equipment youll need to ensure that the phonos positive
and negative are connected correctly to all three pins of
the XLR. In essence, the positive continues to go to pin 2;
pins 1 and 3 are connected to the negative of the phono
plug. The out-of-phase positive signal is thus sent to
ground and discarded.




Three-pin jack plugs such as these are known colloquially as TRS which stands for Tip, Ring and
Sleeve. XLR pin 1 equals the Sleeve, pin 2 the Tip and pin 3, the Ring.

The humble DI Box is the most common of all impedancematching devices. Every studio should have at least two!

Converters exist that permit all manners of

connections, from the simple phono-to-jack to the more
complicated gender-changing types that permit two
male XLR plugs to be connected together. Obtaining a
selection of these is worthwhile as they are useful to have
in the studio for those what if sessions.
Acknowledging whether a signal is unbalanced or
balanced is one thing, but to appreciate its impedance is
another. Were fortunate in audio that impedance is not a
daily worry as much of the matching is taken care of for
us. Were concerned with matching the voltage. Typically,
gear has high-impedance inputs that permit all manner
of low-impedance outputs to be connected to it. However,
the Hi-Z inputs on some devices permit for instruments
to be connected straight in without impedance matching.
Without these inputs, an impedance-matching device
is required a DI box (Direct Inject). The mic input on a
console is a low-impedance input (around 1,200 or 2,400
ohms) whereas an electric guitar could be around 100K
ohms. A DI box employs a transformer to allow the mic
input to accept the higher impedance of the electric
guitar. Failure to match these affects the tonality of the
instrument as the signal is altered distorted, if you will.
Many connections noted here are mirrored for digital
audio connectivity. For example, AES/EBU employs XLR,
whereas S/PDIF uses phono. Developments now mean
that networked audio connectivity such as RedNet from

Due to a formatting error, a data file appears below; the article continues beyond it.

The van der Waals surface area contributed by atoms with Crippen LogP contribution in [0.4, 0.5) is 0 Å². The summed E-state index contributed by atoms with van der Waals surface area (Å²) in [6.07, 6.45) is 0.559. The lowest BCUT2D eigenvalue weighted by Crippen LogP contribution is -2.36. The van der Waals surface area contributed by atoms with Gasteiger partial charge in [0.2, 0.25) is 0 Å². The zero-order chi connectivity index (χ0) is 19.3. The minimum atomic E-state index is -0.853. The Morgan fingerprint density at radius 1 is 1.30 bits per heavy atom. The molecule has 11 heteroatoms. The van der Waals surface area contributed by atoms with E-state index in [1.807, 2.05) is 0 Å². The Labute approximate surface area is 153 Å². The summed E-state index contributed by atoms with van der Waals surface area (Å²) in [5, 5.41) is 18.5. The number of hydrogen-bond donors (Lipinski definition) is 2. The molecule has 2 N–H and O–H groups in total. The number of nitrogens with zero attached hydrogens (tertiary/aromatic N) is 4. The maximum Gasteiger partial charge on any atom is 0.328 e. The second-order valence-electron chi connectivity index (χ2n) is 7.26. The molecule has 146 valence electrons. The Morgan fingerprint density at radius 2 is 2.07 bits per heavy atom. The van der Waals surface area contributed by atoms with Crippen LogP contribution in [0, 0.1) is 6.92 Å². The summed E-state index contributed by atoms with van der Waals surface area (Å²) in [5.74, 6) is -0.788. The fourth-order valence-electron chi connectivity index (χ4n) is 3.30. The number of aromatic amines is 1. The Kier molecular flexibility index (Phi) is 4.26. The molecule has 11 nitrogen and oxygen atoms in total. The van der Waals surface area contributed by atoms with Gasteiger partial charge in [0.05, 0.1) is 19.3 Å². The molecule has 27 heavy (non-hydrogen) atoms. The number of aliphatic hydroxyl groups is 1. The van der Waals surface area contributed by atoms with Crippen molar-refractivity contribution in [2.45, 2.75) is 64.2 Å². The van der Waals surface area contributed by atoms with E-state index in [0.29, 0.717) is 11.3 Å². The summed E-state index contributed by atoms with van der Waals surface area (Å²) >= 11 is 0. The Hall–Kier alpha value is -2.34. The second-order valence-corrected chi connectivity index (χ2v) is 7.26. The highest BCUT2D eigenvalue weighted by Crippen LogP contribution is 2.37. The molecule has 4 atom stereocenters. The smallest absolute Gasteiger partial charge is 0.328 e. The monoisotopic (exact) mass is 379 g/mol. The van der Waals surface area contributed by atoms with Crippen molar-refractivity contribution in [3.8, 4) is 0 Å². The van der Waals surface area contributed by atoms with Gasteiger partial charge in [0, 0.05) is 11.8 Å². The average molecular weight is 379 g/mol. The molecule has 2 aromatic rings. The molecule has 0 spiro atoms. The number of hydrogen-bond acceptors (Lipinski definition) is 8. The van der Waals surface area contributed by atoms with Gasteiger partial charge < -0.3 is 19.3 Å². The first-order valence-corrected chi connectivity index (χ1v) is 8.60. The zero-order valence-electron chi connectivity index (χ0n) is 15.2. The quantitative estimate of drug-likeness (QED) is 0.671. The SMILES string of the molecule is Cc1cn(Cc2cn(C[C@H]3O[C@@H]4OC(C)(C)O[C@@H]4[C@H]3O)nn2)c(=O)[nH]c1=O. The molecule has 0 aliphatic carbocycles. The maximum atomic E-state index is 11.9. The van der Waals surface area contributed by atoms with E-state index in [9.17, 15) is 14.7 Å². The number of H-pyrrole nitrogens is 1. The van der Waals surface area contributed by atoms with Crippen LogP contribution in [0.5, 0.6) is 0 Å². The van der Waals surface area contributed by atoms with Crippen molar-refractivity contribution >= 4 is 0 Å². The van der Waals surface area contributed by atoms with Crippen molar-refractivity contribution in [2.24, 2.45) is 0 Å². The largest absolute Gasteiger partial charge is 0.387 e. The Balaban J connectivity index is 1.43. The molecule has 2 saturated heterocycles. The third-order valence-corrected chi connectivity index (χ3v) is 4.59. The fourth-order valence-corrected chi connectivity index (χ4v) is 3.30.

Focusrite may become the norm, running on Cat5
cabling. Nevertheless, many of us will continue to use
traditional, treasured and time-tested analogue
microphones, mixers and monitor controllers for us,
the above will remain of relevance for years to come. MTF
To understand the types of connectors used in audio, go
For a glimpse of potential future studio connectivity,
focus Ableton Live 2013

| 99


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MTF Buyers Guide Best soft synths

Best soft synths

he rise of software synths has been nothing

less than meteoric, with thousands of
developers large and small offering up their
take on synthesis techniques alongside new
and innovative designs. Whereas hardware synths are
limited in terms of number of oscillators, filters and
other components, in the software world we can
combine a huge number of such elements, perhaps
excessively stacking oscillators for massive-sounding
waveforms. Although an analogue-modelled Minimoog
soft-synth might not equal its hardware counterpart,
consider the fact that you can layer up multiple
instances and also use it in polyphonic mode.
However, while many companies look to offer more
flexible, software versions of classic synths, others
endeavour to create new techniques for sound design
using resynthesis, convolution and granular
techniques. Instruments such as iZotopes Iris enable
you to select a portion of an audio file from a

spectrogram display using an array of drawing tools,

then use this as an oscillator sound source. Theres
also Camel Audios Alchemy, which has a powerful
additive synthesis engine that can accurately
resynthesise audio, allowing you to manipulate it in
ways that are impossible with sampling alone. If
youre looking for an instrument for cutting-edge
sound design, these kinds of soft-synths are good
starting points as they excel at creating complex and
detailed sounds. However, if youre intending to write
warm, analogue-sounding house, you might find
these textures a little too complicated and end up
cluttering your mix. Ultimately, youll probably
want to select several synths for different
tasks. Just be wary of mixing and
matching too many different flavours
of synthesis together as you may
end up confusing your listener
and yourself!